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comment by kleinbl00

Have you ever listened to decent monitors in an acoustically dead room? The monitors sound great. The room sounds like ass but you're not listening to the room, you're listening to music. Music, when mixed, is mixed in a room with minimal acoustic coloration. Blackbird studio C minimal? No. But minimal.

The argument you're trying to make is "different speakers need different treatments" but with omnidirectional speakers, the treatment is tantamount while with directional speakers, the treatment is bonus. After all, they don't splash crap all over the walls on purpose. All of your arguments come down to that - "in many cases sound better" is happy hand-wavey subjective observation that has nothing to do with acoustics.

Headphones close-couple. Everything with a volume under a cubic inch is close-coupled below 8,000 Hz. Size and shape has fuckall to do with it; anything below mouse farts energizes the entire volume.

I am saying that from an acoustic standpoint - as in, from a repeatable, testable, empirical standpoint - speakers in an anechoic chamber will reproduce audio better than speakers not in an anechoic chamber. That's why speakers are tested in anechoic chambers. That's why speakers are measured in anechoic chambers. You're right - speakers are not enjoyed in anechoic chambers but the fact remains: a speaker that deliberately sprays the back wall should specify how far in both directions it should be from the walls, what those walls should be made out of, and where you should be standing (in two dimensions) in order to properly enjoy the speakers.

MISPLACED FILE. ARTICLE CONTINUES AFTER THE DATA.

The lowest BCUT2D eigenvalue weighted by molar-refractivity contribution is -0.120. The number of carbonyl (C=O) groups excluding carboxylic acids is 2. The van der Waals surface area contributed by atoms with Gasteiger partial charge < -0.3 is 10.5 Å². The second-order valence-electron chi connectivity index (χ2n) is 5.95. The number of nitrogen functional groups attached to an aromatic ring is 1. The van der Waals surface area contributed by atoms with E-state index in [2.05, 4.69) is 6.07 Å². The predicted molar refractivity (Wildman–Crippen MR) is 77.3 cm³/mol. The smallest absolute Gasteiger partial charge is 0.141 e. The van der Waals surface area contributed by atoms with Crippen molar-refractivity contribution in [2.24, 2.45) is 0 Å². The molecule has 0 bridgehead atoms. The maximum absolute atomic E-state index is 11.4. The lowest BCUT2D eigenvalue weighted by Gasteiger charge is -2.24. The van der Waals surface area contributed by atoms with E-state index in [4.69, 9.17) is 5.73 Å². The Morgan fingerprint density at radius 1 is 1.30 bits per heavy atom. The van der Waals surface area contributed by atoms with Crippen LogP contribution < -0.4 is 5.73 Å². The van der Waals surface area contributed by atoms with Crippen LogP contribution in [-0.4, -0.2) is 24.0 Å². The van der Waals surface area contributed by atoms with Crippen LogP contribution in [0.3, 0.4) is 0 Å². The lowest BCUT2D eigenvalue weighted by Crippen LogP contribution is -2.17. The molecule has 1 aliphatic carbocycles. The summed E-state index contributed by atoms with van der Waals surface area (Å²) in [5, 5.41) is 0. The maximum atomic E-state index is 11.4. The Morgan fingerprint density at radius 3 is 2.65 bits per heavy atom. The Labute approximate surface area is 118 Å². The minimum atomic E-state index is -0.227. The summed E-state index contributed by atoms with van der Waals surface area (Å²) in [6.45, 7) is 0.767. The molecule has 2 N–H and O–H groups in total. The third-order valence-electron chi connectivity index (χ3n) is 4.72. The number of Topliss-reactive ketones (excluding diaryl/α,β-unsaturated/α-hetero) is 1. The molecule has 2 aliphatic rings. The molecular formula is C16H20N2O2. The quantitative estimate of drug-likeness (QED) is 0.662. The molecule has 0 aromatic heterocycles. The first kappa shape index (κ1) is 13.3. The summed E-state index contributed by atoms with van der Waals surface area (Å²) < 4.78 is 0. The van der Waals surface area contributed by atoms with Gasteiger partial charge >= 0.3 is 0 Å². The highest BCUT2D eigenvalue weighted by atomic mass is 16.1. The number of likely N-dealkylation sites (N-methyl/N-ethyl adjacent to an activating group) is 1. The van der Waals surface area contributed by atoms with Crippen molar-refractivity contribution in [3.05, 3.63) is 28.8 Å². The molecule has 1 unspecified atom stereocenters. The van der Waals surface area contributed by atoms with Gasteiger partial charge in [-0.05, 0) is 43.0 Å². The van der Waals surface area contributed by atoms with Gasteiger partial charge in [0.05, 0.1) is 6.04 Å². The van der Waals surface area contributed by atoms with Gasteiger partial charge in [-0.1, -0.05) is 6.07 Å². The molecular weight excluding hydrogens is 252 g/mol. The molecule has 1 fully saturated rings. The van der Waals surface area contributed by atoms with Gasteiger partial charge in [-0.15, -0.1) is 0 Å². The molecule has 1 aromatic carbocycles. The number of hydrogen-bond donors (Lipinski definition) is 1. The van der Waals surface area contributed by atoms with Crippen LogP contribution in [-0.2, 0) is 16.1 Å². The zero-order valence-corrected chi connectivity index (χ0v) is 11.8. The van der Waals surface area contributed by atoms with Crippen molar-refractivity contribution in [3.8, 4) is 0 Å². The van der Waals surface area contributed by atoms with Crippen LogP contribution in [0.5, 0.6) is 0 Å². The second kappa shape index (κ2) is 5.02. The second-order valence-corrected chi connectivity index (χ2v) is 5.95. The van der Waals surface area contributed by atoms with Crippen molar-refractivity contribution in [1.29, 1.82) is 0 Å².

A directional loudspeaker you need only listen to.

Amar Bose was hella more famous than Linkwitz or Toole. He made a lot more money. He was also a fucking idiot who built everything out of 2 1/4" paper cones. That doesn't make paper cones genius. Go ahead and appeal to authority - I'll appeal to every other designer that didn't make trashcans.

Look - there was a time I patched my stereo system through a Quadraverb II. It made things nice'n'roomy. Right now I've got an Eclipse DSP in my car that allows me to play bullshit stadium/club/church/whatever games with my music. But I'm not fooling myself about what I'm doing - I'm coloring the shit out of the sound. Works sometimes. Not so much other times. Pretty goddamn geeky.

Also, a substantially more controlled, more purist, more repeatable and more defensible method of adding "early reflections" in order to improve the sound.